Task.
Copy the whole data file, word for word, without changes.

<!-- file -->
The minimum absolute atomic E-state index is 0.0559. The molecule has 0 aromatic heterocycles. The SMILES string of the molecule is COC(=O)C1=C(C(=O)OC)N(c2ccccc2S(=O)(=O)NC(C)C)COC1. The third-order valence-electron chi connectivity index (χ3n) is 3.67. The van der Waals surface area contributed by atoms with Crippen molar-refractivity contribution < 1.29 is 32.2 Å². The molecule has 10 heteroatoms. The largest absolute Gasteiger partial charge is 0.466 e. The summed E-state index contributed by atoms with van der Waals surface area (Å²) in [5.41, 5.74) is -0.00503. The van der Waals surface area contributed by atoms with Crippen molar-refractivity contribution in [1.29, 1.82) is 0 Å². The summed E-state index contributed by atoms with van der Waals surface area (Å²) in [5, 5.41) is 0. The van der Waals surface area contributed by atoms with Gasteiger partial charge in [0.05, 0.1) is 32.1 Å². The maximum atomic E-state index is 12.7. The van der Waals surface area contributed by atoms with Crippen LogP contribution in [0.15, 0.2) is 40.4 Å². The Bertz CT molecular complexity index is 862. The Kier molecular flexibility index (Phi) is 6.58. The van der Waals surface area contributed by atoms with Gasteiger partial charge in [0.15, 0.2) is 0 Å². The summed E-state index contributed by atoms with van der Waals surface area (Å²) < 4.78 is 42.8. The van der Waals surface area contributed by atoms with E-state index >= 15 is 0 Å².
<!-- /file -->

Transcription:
The minimum absolute atomic E-state index is 0.0559. The molecule has 0 aromatic heterocycles. The SMILES string of the molecule is COC(=O)C1=C(C(=O)OC)N(c2ccccc2S(=O)(=O)NC(C)C)COC1. The third-order valence-electron chi connectivity index (χ3n) is 3.67. The van der Waals surface area contributed by atoms with Crippen molar-refractivity contribution < 1.29 is 32.2 Å². The molecule has 10 heteroatoms. The largest absolute Gasteiger partial charge is 0.466 e. The summed E-state index contributed by atoms with van der Waals surface area (Å²) in [5.41, 5.74) is -0.00503. The van der Waals surface area contributed by atoms with Crippen molar-refractivity contribution in [1.29, 1.82) is 0 Å². The summed E-state index contributed by atoms with van der Waals surface area (Å²) in [5, 5.41) is 0. The van der Waals surface area contributed by atoms with Gasteiger partial charge in [0.05, 0.1) is 32.1 Å². The maximum atomic E-state index is 12.7. The van der Waals surface area contributed by atoms with Crippen LogP contribution in [0.15, 0.2) is 40.4 Å². The Bertz CT molecular complexity index is 862. The Kier molecular flexibility index (Phi) is 6.58. The van der Waals surface area contributed by atoms with Gasteiger partial charge in [0.15, 0.2) is 0 Å². The summed E-state index contributed by atoms with van der Waals surface area (Å²) < 4.78 is 42.8. The van der Waals surface area contributed by atoms with E-state index >= 15 is 0 Å².